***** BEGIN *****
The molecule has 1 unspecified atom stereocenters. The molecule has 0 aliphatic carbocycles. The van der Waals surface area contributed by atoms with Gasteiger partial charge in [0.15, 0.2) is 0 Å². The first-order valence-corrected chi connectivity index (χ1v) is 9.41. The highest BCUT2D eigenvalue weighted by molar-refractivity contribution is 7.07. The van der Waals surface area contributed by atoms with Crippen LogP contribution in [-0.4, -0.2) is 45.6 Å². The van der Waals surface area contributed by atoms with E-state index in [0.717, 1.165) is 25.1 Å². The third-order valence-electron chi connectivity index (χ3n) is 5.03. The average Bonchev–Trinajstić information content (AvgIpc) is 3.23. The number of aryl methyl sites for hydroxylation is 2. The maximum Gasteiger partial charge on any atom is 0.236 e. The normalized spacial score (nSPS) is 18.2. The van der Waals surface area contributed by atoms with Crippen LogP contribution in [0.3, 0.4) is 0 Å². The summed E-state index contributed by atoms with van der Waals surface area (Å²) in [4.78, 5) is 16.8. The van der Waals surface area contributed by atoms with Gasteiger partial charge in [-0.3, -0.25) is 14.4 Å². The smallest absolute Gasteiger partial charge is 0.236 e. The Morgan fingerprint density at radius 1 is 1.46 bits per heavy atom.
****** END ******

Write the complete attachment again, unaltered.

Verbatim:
The molecule has 1 unspecified atom stereocenters. The molecule has 0 aliphatic carbocycles. The van der Waals surface area contributed by atoms with Gasteiger partial charge in [0.15, 0.2) is 0 Å². The first-order valence-corrected chi connectivity index (χ1v) is 9.41. The highest BCUT2D eigenvalue weighted by molar-refractivity contribution is 7.07. The van der Waals surface area contributed by atoms with Crippen LogP contribution in [-0.4, -0.2) is 45.6 Å². The van der Waals surface area contributed by atoms with E-state index in [0.717, 1.165) is 25.1 Å². The third-order valence-electron chi connectivity index (χ3n) is 5.03. The average Bonchev–Trinajstić information content (AvgIpc) is 3.23. The number of aryl methyl sites for hydroxylation is 2. The maximum Gasteiger partial charge on any atom is 0.236 e. The normalized spacial score (nSPS) is 18.2. The van der Waals surface area contributed by atoms with Crippen LogP contribution in [0.3, 0.4) is 0 Å². The summed E-state index contributed by atoms with van der Waals surface area (Å²) in [4.78, 5) is 16.8. The van der Waals surface area contributed by atoms with Gasteiger partial charge in [-0.3, -0.25) is 14.4 Å². The smallest absolute Gasteiger partial charge is 0.236 e. The Morgan fingerprint density at radius 1 is 1.46 bits per heavy atom.